VALERIE TIAN: The cool crew I met on 'Broken Trail' and on other Canadian sets were equally genuine, down to earth, and real. There are some productions out there, where I don't think it's necessary if a director for example, acts like a jerk in order to achieve a good product. I think the tension would stunt the confidence of your team to do a good job for you. (Editor's Note: Valerie's past TV projects includ Russell Wong's "Black Sash" and ABC's "The Days" - her past movie projects include "The Sisterhood of the Traveling Pants," "Bob the Butler," "The Wake of Death," "X2 - X-Men United and Disney's Santa Clause2")

US ASIANS: Could you share what experiences/interactions (via instructions from the director, research, etc.) provided the most help in communicating what the author/director wanted on the screen - also, what was the funniest/silliest moment on the set?

CAROLINE CHAN: Walter Hill is a great man with a big heart. Usually, directors would just ‘direct us’ and we actors would listen. However, Mr. Hill wanted to hear what we felt for the scene and compromised to give the most effective scene possible. Mr Hill has a lot of patience. Mr. Duvall was really our uncle. I remember the first night I arrived in Calgary, all of us had no idea what the cast and crew would be like. He invited us for dinner and as soon as I saw him, he gave all of us a huge teddy bear hug. By the end of the night, we were all dancing the tango and having an awesome time. He always took us out for dinner or have ‘tea time.’ Mr. Duvall truly spoiled us. I was so sad when the film wrapped! The best instruction was to not act and just feel it.

VALERIE TIAN: When I wanted to hide my regularly huge feet to create an illusion of bound feet, I used my imagination and decided to tuck my feet upward into my baggy pants, causing me to walk on my heels instead. To gain a better idea of the hobbled walk, my mom was able to describe to me how her grandmother walked with bound feet. I don't recall just one specific occurrence being like the silliest moment in the COSMOS on set. Everyday was funny because everyone in the entire production had a sense of humor. The moments were more in the things we said and joked about with each other.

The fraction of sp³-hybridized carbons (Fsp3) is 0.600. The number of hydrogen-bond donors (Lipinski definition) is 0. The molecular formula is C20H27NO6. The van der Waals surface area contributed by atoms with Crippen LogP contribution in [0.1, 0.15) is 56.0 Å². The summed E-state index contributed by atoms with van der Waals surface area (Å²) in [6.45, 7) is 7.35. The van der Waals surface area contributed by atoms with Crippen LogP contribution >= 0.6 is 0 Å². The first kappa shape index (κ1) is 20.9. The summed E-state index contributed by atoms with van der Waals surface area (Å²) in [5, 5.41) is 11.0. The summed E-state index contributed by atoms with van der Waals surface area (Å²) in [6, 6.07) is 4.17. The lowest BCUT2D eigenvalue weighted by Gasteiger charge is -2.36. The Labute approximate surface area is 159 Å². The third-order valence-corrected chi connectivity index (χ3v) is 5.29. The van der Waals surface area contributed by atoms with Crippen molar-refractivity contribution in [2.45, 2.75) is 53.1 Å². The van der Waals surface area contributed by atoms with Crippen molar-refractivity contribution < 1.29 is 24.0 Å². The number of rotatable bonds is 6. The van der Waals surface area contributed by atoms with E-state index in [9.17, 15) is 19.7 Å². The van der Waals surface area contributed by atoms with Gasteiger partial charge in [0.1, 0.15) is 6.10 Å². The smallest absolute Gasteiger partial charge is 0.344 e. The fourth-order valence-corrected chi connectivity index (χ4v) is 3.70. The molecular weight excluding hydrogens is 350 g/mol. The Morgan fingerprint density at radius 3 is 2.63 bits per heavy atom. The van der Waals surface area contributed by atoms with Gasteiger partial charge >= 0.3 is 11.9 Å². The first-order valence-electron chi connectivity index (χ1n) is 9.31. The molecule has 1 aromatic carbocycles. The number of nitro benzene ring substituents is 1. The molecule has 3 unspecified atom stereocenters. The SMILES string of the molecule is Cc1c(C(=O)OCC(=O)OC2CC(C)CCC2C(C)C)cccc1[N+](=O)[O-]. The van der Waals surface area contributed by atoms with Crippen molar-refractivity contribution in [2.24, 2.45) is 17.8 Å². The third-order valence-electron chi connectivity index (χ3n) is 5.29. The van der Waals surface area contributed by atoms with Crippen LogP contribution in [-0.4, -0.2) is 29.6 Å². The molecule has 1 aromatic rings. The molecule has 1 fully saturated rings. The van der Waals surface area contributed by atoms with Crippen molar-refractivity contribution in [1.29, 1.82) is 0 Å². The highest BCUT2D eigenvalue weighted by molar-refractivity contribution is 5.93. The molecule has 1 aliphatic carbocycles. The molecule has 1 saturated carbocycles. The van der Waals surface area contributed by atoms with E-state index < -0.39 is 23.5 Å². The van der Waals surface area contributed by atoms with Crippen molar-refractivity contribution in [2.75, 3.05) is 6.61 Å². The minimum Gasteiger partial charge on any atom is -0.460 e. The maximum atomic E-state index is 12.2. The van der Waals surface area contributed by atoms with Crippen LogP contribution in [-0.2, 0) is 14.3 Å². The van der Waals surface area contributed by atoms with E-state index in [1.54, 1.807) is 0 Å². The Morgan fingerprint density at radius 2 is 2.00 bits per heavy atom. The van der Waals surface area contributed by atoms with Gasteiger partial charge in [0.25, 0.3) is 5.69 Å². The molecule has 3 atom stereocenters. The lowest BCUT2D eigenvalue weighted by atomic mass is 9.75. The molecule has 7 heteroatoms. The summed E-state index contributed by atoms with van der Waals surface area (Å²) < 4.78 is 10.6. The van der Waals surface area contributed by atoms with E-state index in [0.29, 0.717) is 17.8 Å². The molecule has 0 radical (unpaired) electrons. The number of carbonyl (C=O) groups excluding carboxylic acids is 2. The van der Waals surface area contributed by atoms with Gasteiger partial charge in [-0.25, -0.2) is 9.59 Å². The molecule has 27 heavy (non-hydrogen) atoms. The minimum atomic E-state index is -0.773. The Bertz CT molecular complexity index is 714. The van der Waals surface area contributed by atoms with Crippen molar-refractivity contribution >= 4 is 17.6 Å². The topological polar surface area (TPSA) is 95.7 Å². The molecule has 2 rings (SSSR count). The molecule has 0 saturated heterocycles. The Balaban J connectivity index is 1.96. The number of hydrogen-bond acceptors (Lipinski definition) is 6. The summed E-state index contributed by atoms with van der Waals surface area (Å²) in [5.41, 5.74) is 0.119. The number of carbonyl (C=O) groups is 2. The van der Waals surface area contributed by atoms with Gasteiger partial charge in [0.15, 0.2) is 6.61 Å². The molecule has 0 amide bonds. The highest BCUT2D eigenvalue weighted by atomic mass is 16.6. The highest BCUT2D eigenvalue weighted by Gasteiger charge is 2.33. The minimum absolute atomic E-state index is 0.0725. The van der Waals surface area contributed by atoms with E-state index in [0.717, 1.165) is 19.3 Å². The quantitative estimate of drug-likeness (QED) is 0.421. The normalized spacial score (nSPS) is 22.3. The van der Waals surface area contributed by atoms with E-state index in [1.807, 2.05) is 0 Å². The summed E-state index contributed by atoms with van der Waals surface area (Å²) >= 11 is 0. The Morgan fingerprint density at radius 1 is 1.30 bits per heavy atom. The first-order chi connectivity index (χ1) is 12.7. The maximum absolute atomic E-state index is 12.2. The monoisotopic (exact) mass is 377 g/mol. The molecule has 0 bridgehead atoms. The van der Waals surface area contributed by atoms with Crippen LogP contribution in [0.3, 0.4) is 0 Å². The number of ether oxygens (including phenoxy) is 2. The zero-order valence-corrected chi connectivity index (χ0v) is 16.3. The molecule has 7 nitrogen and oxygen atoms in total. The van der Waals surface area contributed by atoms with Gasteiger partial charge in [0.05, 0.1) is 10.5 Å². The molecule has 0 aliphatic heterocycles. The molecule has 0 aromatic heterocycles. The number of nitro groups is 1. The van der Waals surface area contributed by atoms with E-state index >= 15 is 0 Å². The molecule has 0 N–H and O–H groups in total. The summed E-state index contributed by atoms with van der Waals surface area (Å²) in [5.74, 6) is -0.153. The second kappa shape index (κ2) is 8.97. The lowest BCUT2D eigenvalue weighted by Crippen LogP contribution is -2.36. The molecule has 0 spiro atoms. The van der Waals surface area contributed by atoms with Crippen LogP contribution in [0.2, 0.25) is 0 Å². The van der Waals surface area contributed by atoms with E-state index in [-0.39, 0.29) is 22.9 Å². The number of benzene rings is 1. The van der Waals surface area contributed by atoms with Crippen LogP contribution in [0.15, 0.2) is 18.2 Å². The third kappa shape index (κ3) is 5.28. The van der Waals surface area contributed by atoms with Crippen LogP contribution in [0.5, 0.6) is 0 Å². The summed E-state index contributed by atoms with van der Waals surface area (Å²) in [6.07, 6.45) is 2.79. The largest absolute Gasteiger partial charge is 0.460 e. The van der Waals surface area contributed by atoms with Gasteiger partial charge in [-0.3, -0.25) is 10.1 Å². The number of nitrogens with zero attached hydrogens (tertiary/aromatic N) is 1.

JADYN WONG: With the given circumstances for Chinese girls in America, research through the Internet confirmed many of the stories that were heard in relation to the 1849 era. Writer, Alan Geoffrion left us to explore the authenticity of the scenes he incorporated; it was an environment where I was encouraged to contribute ideas to the inner workings of a scene. On top of that, Walter Hill, facilitated a creative space that emphasized a lot of freedom – it was literally where we would come up with our own concept of how a scene would work and then bring his expertise.

I have this image in my head of when a particular scene was being shot and once the director called cut, there would be these Chinese girls dressed in costumes pulling out dance moves of modern day. You had to be there.

Gwendoline & Thomas
US ASIANS:  What do you feel were some of the many things (i.e. security, love, etc.) that your character ("Sun Foy") had in common with Tom Harte – despite the language differences – that prompted her to stay?

GWENDOLINE YEO: People during that time were not petty. Issues were not "am I pretty this morning" or "how come he didn't call me back?" The issues during the Old West were of life and death. They were of survival. I think both Tom Harte and Sun Foy at the end of the day could have been alright alone. They probably expected to be alone, if not dead. But more powerful than a language barrier is the power of action. And her admiration of his protection of her, his gentleness with his horses and respect for the land prompted her to help in any way she could with her actions of sewing on a button because his shirt was ripped, or her action of staying away, because she thought it was the right thing to do. Responsibility to her younger "sisters" as it were always outweighed her own need to be loved. And at the end, knowing her two "sisters" that were left were safe with Nola Johns, for the first time, probably ever, she chose for herself, and not for the responsibility of another.

US ASIANS: What scene most accurate portrayed the soul of Mai Ling – your character?